Fusing journalism and TB – telling the stories as they are

TB spares no one – a priceless nugget of history

with 4 comments

My friend Mr Raja Chandra, who is married to Princess Indrakshi, the daughter of Late His Highness Maharaja Jayachamaraja Wadiyar of the erstwhile Royal State of Mysore in Southern India has sent in this priceless nugget of history. I urge readers to also pay some attention to the text I have italicised, which tells us that we have been grappling with the same issues for decades without making much headway. I have posted it unedited. Thank you Raja for giving us permission to use this in our blog. Journalists against TB is grateful for this.
Bharathi Ghanashyam

Speech by His Highness, the Maharaja Krishna Raja Wadiyar IV at the opening of the Princess Krishnajammanni Sanatorium on 18-11-1921.

Ladies and Gentlemen, It, is a matter of sincere gratification to my mother and myself, as it is, I am sure, to Colonel Desa…raj Urs and my nephew, that this Ins…titution, which we owe in a, large measure to their generosity, is to be opened to-day, Our cordial acknowledgments are due to them for so beneficent a gift.

Of all diseases with which the health authorities are called upon to deal, none is perhaps more difficult and unsatisfactory than tuberculosis. The exceptionally heavy toll taken by this insidious disease among the adult and working members of the community makes the problem before us one of gravity and urgency, requiring organized and sustained effort on the part of both the people and the authorities -health and civic- in preventing its spread and minimizing its ravages.

TB spares no one - Three daughters of Princess Krishnajammanni and Col. Des Raj Urs who were victims of Tuberculosis along with their mother. Rajakumari Tripurasundari Cheluvajammanni ( 14 years- died in 1910) Rajakumari Kempananjammanni (16 years - died in 1913) Rajakumari Devajammanni ( 15 Years - died in 1913)

The value of educational measures in combating phthisis cannot be exaggerated. No measures, however useful and beneficent in their scope, can be of any avail so long as those for whom they are mainly intended remain apathetic and indifferent; and if any headway is to be made against the disease, it is necessary that every endeavor should be used in the direction of the diffusion of knowledge regarding health matters generally tuberculosis in particular, not only in schools colleges, but amongst the ignorant, so that they realize how infectious the disease is, and how necessary it is to effect an improvement in domestic hygiene. The one great need is knowledge and the more people to appreciate the value of light and air, the greater will be the chance of success.

It is, I believe, generally recognized by the medical profession that properly equipped sanatoria go a long way towards staying the ravages of tuberculosis. Advanced cases may not be susceptible to treatment, it is possible to prevent the alarming spread of the disease by separation of the affected persons from those who are still un-attacked and it is here that the chief value of the Sanatorium lies. It is an institution which aims at serving the interests both of the individual and of the community. I trust that it may be possible to start before long one or two tuberculosis dispensaries in the city. They will ensure timely aid and treatment and will form valuable auxiliaries to the Sanatorium, and will also prove most useful from an educational standpoint.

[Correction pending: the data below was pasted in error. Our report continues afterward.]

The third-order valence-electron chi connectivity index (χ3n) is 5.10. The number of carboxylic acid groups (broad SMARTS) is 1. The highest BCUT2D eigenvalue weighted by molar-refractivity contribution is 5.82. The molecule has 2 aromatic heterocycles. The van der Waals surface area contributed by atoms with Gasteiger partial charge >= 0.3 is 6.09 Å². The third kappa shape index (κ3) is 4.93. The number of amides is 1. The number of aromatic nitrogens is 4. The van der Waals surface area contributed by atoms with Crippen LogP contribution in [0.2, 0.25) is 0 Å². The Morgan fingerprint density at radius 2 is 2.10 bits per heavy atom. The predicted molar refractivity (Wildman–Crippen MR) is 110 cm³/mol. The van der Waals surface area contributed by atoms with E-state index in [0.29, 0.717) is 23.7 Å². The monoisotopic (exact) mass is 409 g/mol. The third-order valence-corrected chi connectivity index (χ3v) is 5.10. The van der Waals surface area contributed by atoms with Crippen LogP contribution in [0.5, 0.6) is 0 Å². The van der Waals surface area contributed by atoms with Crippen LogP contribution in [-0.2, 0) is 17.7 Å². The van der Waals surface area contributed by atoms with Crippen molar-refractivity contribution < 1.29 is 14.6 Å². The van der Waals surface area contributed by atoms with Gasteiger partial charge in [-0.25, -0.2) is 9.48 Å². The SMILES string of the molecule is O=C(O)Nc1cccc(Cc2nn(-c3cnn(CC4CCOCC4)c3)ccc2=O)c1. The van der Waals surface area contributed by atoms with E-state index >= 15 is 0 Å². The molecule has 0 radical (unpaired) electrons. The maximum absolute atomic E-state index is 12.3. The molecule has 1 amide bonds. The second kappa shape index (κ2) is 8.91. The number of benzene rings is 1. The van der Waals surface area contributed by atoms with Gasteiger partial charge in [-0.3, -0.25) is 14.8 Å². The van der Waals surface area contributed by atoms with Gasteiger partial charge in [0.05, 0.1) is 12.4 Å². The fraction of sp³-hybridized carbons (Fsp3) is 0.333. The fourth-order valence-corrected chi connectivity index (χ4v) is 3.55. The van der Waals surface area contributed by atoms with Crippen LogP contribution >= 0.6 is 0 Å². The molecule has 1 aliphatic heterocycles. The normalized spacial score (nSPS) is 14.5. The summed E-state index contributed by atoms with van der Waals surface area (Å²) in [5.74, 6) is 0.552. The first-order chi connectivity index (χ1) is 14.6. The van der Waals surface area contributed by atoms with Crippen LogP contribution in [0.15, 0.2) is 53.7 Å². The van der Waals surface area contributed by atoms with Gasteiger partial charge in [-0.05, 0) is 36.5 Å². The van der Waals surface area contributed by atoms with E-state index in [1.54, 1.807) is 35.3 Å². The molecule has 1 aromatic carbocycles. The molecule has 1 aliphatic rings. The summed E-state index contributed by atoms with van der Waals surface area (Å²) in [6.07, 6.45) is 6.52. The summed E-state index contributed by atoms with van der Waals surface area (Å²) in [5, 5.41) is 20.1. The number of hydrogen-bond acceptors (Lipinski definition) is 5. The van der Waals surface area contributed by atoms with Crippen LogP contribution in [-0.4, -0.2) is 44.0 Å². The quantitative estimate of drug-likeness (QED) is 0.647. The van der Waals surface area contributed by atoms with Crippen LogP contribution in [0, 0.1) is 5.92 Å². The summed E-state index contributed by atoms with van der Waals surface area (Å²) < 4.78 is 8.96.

Ladies and Gentlemen, many of you present here are aware of the bitter experience that we have ourselves gone through. Not only my beloved sister, in whose memory the institution has been founded, but her three daughters fell victims to the dire disease. You can therefore, understand with how full a heart my mother and I pray that this hospital may afford relief to the poor and afflicted, and that divine providence may help us to realize the hopes with which we are starting it to-day.

I have much pleasure now in declaring Princess Krishnajammanni Sanatorium open.

Written by JournalistsAgainstTB

February 6, 2011 at 5:37 am

Posted in TB and Media

4 Responses

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  1. Good job


    February 6, 2011 at 8:19 am

  2. Thanks Ramesh, pass the message on!


    February 6, 2011 at 10:49 am

    • Thank you for the article – can you please give some details on where the photograph was procured and whether there is any date as to when Maharajakumari Krishnajammani passed away?


      June 26, 2011 at 1:07 pm

      • Hi Sreya, Glad you appreciated the piece. You will need to check with Mr Raja Chandra who sent me these details. I will try and get you his email id.


        June 26, 2011 at 2:09 pm

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